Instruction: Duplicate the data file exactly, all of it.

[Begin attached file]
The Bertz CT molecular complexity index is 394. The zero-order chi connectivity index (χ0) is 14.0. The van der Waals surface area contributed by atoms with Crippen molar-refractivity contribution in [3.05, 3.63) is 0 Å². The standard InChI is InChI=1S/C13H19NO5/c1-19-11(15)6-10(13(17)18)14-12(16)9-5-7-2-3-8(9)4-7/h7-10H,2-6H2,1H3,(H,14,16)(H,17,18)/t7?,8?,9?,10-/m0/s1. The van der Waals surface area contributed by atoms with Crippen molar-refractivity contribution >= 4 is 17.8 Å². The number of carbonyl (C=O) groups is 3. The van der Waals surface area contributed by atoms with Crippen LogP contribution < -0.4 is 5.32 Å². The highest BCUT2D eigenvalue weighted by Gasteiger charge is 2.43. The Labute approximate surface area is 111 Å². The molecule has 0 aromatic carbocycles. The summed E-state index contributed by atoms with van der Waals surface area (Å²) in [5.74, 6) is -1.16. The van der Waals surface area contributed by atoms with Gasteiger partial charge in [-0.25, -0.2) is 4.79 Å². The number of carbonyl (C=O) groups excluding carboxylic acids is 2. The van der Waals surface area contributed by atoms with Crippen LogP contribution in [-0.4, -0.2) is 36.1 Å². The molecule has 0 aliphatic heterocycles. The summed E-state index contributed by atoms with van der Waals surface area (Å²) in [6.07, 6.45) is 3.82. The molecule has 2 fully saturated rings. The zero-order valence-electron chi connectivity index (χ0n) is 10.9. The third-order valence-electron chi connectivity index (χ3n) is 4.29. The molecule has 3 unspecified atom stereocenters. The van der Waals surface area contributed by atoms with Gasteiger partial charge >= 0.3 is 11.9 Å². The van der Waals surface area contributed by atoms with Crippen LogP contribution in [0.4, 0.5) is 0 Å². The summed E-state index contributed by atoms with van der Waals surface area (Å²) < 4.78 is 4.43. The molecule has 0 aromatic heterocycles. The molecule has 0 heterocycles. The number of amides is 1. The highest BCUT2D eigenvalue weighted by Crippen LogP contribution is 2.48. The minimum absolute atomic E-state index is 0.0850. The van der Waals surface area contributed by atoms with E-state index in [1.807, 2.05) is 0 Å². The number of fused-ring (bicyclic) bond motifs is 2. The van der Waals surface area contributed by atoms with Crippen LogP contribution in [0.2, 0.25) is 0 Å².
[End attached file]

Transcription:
The Bertz CT molecular complexity index is 394. The zero-order chi connectivity index (χ0) is 14.0. The van der Waals surface area contributed by atoms with Crippen molar-refractivity contribution in [3.05, 3.63) is 0 Å². The standard InChI is InChI=1S/C13H19NO5/c1-19-11(15)6-10(13(17)18)14-12(16)9-5-7-2-3-8(9)4-7/h7-10H,2-6H2,1H3,(H,14,16)(H,17,18)/t7?,8?,9?,10-/m0/s1. The van der Waals surface area contributed by atoms with Crippen molar-refractivity contribution >= 4 is 17.8 Å². The number of carbonyl (C=O) groups is 3. The van der Waals surface area contributed by atoms with Crippen LogP contribution < -0.4 is 5.32 Å². The highest BCUT2D eigenvalue weighted by Gasteiger charge is 2.43. The Labute approximate surface area is 111 Å². The molecule has 0 aromatic carbocycles. The summed E-state index contributed by atoms with van der Waals surface area (Å²) in [5.74, 6) is -1.16. The van der Waals surface area contributed by atoms with Gasteiger partial charge in [-0.25, -0.2) is 4.79 Å². The number of carbonyl (C=O) groups excluding carboxylic acids is 2. The van der Waals surface area contributed by atoms with Crippen LogP contribution in [-0.4, -0.2) is 36.1 Å². The molecule has 0 aliphatic heterocycles. The summed E-state index contributed by atoms with van der Waals surface area (Å²) in [6.07, 6.45) is 3.82. The molecule has 2 fully saturated rings. The zero-order valence-electron chi connectivity index (χ0n) is 10.9. The third-order valence-electron chi connectivity index (χ3n) is 4.29. The molecule has 3 unspecified atom stereocenters. The van der Waals surface area contributed by atoms with Gasteiger partial charge >= 0.3 is 11.9 Å². The van der Waals surface area contributed by atoms with Crippen LogP contribution in [0.4, 0.5) is 0 Å². The summed E-state index contributed by atoms with van der Waals surface area (Å²) < 4.78 is 4.43. The molecule has 0 aromatic heterocycles. The molecule has 0 heterocycles. The number of amides is 1. The highest BCUT2D eigenvalue weighted by Crippen LogP contribution is 2.48. The minimum absolute atomic E-state index is 0.0850. The van der Waals surface area contributed by atoms with E-state index in [1.807, 2.05) is 0 Å². The number of fused-ring (bicyclic) bond motifs is 2. The van der Waals surface area contributed by atoms with Crippen LogP contribution in [0.2, 0.25) is 0 Å².